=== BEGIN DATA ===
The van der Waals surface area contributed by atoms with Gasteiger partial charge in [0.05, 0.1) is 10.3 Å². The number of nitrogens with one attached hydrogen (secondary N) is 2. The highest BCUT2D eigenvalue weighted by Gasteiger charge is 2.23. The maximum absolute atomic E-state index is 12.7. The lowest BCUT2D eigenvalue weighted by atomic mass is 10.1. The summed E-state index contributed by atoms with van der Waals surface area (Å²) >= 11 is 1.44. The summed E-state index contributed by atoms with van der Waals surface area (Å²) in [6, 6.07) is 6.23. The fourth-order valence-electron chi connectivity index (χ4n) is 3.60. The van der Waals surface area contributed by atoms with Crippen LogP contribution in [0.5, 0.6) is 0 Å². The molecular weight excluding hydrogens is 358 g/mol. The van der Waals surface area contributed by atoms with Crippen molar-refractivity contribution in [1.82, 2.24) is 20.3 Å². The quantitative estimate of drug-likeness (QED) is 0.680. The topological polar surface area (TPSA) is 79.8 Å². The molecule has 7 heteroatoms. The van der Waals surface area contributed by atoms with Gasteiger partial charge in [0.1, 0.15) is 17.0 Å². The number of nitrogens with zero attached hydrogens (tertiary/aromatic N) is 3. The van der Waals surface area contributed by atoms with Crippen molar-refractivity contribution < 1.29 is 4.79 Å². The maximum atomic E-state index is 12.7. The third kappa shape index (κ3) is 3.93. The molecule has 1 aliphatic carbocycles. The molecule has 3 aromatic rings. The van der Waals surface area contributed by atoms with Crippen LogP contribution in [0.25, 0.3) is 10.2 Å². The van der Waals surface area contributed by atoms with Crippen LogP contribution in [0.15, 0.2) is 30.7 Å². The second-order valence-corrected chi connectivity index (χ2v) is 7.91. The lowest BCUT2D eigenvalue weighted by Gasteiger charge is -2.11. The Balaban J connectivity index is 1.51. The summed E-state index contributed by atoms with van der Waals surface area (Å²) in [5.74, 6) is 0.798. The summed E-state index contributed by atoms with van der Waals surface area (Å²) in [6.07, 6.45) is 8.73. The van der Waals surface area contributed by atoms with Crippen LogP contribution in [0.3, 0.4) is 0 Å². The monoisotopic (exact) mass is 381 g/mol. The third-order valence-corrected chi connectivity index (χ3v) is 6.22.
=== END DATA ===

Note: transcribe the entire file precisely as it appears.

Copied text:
The van der Waals surface area contributed by atoms with Gasteiger partial charge in [0.05, 0.1) is 10.3 Å². The number of nitrogens with one attached hydrogen (secondary N) is 2. The highest BCUT2D eigenvalue weighted by Gasteiger charge is 2.23. The maximum absolute atomic E-state index is 12.7. The lowest BCUT2D eigenvalue weighted by atomic mass is 10.1. The summed E-state index contributed by atoms with van der Waals surface area (Å²) >= 11 is 1.44. The summed E-state index contributed by atoms with van der Waals surface area (Å²) in [6, 6.07) is 6.23. The fourth-order valence-electron chi connectivity index (χ4n) is 3.60. The van der Waals surface area contributed by atoms with Crippen LogP contribution in [0.5, 0.6) is 0 Å². The molecular weight excluding hydrogens is 358 g/mol. The van der Waals surface area contributed by atoms with Crippen molar-refractivity contribution in [1.82, 2.24) is 20.3 Å². The quantitative estimate of drug-likeness (QED) is 0.680. The topological polar surface area (TPSA) is 79.8 Å². The molecule has 7 heteroatoms. The van der Waals surface area contributed by atoms with Gasteiger partial charge in [0.1, 0.15) is 17.0 Å². The number of nitrogens with zero attached hydrogens (tertiary/aromatic N) is 3. The van der Waals surface area contributed by atoms with Crippen molar-refractivity contribution < 1.29 is 4.79 Å². The maximum atomic E-state index is 12.7. The third kappa shape index (κ3) is 3.93. The molecule has 1 aliphatic carbocycles. The molecule has 3 aromatic rings. The van der Waals surface area contributed by atoms with Crippen LogP contribution in [0.25, 0.3) is 10.2 Å². The van der Waals surface area contributed by atoms with Crippen LogP contribution in [0.15, 0.2) is 30.7 Å². The second-order valence-corrected chi connectivity index (χ2v) is 7.91. The lowest BCUT2D eigenvalue weighted by Gasteiger charge is -2.11. The Balaban J connectivity index is 1.51. The summed E-state index contributed by atoms with van der Waals surface area (Å²) in [5.74, 6) is 0.798. The summed E-state index contributed by atoms with van der Waals surface area (Å²) in [6.07, 6.45) is 8.73. The van der Waals surface area contributed by atoms with Crippen LogP contribution in [0.3, 0.4) is 0 Å². The monoisotopic (exact) mass is 381 g/mol. The third-order valence-corrected chi connectivity index (χ3v) is 6.22.